Resilience and transition: an intimate connection
The only thing that’s constant is change
The only thing in life that’s constant is change.
And yet so many of us at so many points in our careers find change – or more accurately, transition (i.e. the experience of change) – challenging, stressful and a significant test of our resilience.
The pressures are multifaceted
Leaders have change imposed upon them through, for example, merger or acquisition, or they may be moving into new roles, to new organisations, new cultures, or new countries. The demands to deliver results in a strange environment with an unfamiliar political agenda, new strategic relationships to work out and develop, and often a family’s needs to consider too, can stretch resilience and sap stamina. The pressures are multifaceted, and the difficulty of gaining a foothold on the parameters of a new life, at the same time as juggling factors they don’t yet properly understand, can create yet more pressure for the leader alongside what can be an exciting moment.
How to manage yourself through the transition
It’s a moment when they need to call on their strengths (both those they know and those they may need to discover), their values and their sense of purpose, and manage their vulnerabilities and those aspects of their behaviour that trip them up and inhibit their effectiveness. They need to be aware of the effect of the changes on them and on those around them (new colleagues will also be impacted, and may be feeling cautious or apprehensive). They need also to acknowledge the contributions of those who are already established in the new environment, and indeed who may have left the organisation.
The new broom sweeping too clean too fast can cause an abrasive effect whose consequences may reverberate long into the future.
The need to build resilience
I’ve worked with numbers of highly accomplished leaders who have been promoted internally or who have been recruited from outside their new organisations and/ or from other countries. They need to engage with what the new role is really about, with behaviours of their own that take them by surprise because they’re not working as well as they did previously (or indeed that have different implications in the new role), and sometimes with a temporary loss of confidence while they find their feet.
They need to rediscover internal resources and call on (or build) fresh sources of resilience.
What resilience is
Dr Carole Pemberton’s recently published book ‘Resilience: a practical guide for coaches’ defines resilience in relation to human behaviour as ‘the capacity to remain flexible in our thoughts, feelings and behaviours when faced by a life disruption, or extended periods of pressure, so that we emerge from difficulty stronger, wiser and more able’.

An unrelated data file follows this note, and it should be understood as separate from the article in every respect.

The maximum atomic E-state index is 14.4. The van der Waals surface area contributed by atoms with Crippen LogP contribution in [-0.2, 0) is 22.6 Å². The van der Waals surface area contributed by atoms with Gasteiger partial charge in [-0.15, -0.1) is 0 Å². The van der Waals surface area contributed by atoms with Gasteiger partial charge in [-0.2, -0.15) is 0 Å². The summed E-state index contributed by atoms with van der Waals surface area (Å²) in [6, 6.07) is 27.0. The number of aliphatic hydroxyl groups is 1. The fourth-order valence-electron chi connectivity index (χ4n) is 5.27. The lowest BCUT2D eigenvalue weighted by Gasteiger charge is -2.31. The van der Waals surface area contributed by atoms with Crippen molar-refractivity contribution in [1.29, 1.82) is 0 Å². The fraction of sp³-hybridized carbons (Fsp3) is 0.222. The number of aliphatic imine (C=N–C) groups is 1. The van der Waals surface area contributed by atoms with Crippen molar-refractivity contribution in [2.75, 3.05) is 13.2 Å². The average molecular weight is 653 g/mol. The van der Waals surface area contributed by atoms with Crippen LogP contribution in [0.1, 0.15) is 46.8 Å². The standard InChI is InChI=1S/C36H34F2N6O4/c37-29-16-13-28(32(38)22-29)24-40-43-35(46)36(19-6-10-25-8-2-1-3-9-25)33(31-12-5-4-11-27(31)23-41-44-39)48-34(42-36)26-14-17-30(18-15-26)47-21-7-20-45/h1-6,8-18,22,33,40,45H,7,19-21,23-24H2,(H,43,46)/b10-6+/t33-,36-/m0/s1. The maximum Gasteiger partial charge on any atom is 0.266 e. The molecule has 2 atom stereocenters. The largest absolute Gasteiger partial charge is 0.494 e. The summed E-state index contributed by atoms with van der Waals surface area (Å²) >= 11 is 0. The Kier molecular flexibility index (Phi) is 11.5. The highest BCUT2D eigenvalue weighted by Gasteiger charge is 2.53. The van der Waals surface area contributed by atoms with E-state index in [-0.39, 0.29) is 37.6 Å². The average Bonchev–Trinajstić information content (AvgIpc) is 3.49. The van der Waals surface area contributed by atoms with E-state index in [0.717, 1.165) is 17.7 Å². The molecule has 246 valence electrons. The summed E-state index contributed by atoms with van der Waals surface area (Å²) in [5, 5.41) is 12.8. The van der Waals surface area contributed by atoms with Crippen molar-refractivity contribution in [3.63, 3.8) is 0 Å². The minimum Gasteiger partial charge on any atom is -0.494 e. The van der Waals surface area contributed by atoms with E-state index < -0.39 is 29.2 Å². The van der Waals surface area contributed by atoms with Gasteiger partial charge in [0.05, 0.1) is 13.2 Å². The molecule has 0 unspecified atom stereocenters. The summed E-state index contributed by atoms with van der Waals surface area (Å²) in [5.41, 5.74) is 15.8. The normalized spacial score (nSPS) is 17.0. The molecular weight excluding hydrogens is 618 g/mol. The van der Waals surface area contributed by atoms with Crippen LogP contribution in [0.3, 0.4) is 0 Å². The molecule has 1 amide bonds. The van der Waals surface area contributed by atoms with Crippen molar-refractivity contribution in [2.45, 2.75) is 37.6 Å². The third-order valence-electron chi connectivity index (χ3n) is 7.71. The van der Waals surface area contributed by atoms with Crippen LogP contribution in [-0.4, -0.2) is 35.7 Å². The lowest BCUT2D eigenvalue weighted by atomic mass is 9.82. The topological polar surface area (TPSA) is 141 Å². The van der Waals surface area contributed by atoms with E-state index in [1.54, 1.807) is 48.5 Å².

This definition isn’t about coping, but rather about people’s capacity to constantly adapt and constantly build their own resources to face the next challenge. It makes supreme sense to me, especially in the context of executive coaching, which for me is about the client equipping themselves to achieve greater and greater success at work through a depth of awareness which enables them to become more of who they already are.
The critical role of a sense of self
Carole Pemberton’s research, which revealed that loss of resilience was linked to loss of access to an identity that was key to people’s sense of self, resonates loudly for me. The clearer an individual’s sense of who they are, the more grounded they will be and the more at ease in their own skin – which will give them a firm platform on which to face life’s adversities.
This is even more relevant at times of transition, when a certain amount of what they have taken for granted is either no longer there or does not have the same meaning any more. In such situations, people – including leaders – can lose touch with their sense of self, with who they are in relation to their context, and with their sense of place.
Routes to building resilience
Recovering that sense means they can also recover their resilience – which is where coaching to build resilience can bring value: clients can learn what has kept them resilient in the past, the resources and strengths they have called on and those they can now build, the behaviours and thinking patterns that serve them best.
Two factors which the author highlights in the book seem to me to be especially pertinent, and are borne out by my own experience of coaching executives. One is the link between resilience and written narrative (she highlights that when clients are in the midst of difficulty writing has its greatest power). The other is the link between resilience and meaning, written about so movingly by Viktor Frankl in ‘Man’s Search for Meaning’, an insight into how concentration camp inmates, starving, sick, terrified and abused, lived through the experience: those who had shaped a purpose that gave them a reason to live were those more likely to survive their appalling conditions.
The relevance of resilience to what can be the challenging process of transition becomes more striking the more one studies it.